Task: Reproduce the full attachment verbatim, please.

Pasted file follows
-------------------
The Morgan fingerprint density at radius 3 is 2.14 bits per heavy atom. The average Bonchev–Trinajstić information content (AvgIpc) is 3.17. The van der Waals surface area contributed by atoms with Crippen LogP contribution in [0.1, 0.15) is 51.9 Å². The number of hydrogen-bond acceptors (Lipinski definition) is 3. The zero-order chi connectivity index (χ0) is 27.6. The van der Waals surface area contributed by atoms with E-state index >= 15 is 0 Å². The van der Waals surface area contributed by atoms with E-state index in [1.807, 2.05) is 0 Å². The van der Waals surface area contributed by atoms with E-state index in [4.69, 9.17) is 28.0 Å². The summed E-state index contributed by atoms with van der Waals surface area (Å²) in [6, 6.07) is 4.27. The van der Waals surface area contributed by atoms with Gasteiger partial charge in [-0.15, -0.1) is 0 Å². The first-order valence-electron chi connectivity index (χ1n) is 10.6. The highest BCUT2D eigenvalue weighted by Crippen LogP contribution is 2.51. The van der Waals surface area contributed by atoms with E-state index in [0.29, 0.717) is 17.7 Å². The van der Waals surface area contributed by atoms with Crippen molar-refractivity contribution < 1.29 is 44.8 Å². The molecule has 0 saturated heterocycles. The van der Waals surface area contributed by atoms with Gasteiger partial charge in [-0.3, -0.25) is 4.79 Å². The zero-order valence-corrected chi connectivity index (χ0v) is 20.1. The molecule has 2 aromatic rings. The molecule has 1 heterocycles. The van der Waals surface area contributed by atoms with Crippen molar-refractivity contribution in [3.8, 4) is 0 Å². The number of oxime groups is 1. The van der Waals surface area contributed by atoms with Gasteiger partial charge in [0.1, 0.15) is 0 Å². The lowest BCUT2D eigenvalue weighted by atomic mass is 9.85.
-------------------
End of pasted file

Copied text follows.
The Morgan fingerprint density at radius 3 is 2.14 bits per heavy atom. The average Bonchev–Trinajstić information content (AvgIpc) is 3.17. The van der Waals surface area contributed by atoms with Crippen LogP contribution in [0.1, 0.15) is 51.9 Å². The number of hydrogen-bond acceptors (Lipinski definition) is 3. The zero-order chi connectivity index (χ0) is 27.6. The van der Waals surface area contributed by atoms with E-state index >= 15 is 0 Å². The van der Waals surface area contributed by atoms with E-state index in [1.807, 2.05) is 0 Å². The van der Waals surface area contributed by atoms with E-state index in [4.69, 9.17) is 28.0 Å². The summed E-state index contributed by atoms with van der Waals surface area (Å²) in [6, 6.07) is 4.27. The van der Waals surface area contributed by atoms with Gasteiger partial charge in [-0.15, -0.1) is 0 Å². The first-order valence-electron chi connectivity index (χ1n) is 10.6. The highest BCUT2D eigenvalue weighted by Crippen LogP contribution is 2.51. The van der Waals surface area contributed by atoms with E-state index in [0.29, 0.717) is 17.7 Å². The van der Waals surface area contributed by atoms with Crippen molar-refractivity contribution < 1.29 is 44.8 Å². The molecule has 0 saturated heterocycles. The van der Waals surface area contributed by atoms with Gasteiger partial charge in [-0.3, -0.25) is 4.79 Å². The zero-order valence-corrected chi connectivity index (χ0v) is 20.1. The molecule has 2 aromatic rings. The molecule has 1 heterocycles. The van der Waals surface area contributed by atoms with Crippen molar-refractivity contribution in [3.8, 4) is 0 Å². The number of oxime groups is 1. The van der Waals surface area contributed by atoms with Gasteiger partial charge in [0.1, 0.15) is 0 Å². The lowest BCUT2D eigenvalue weighted by atomic mass is 9.85.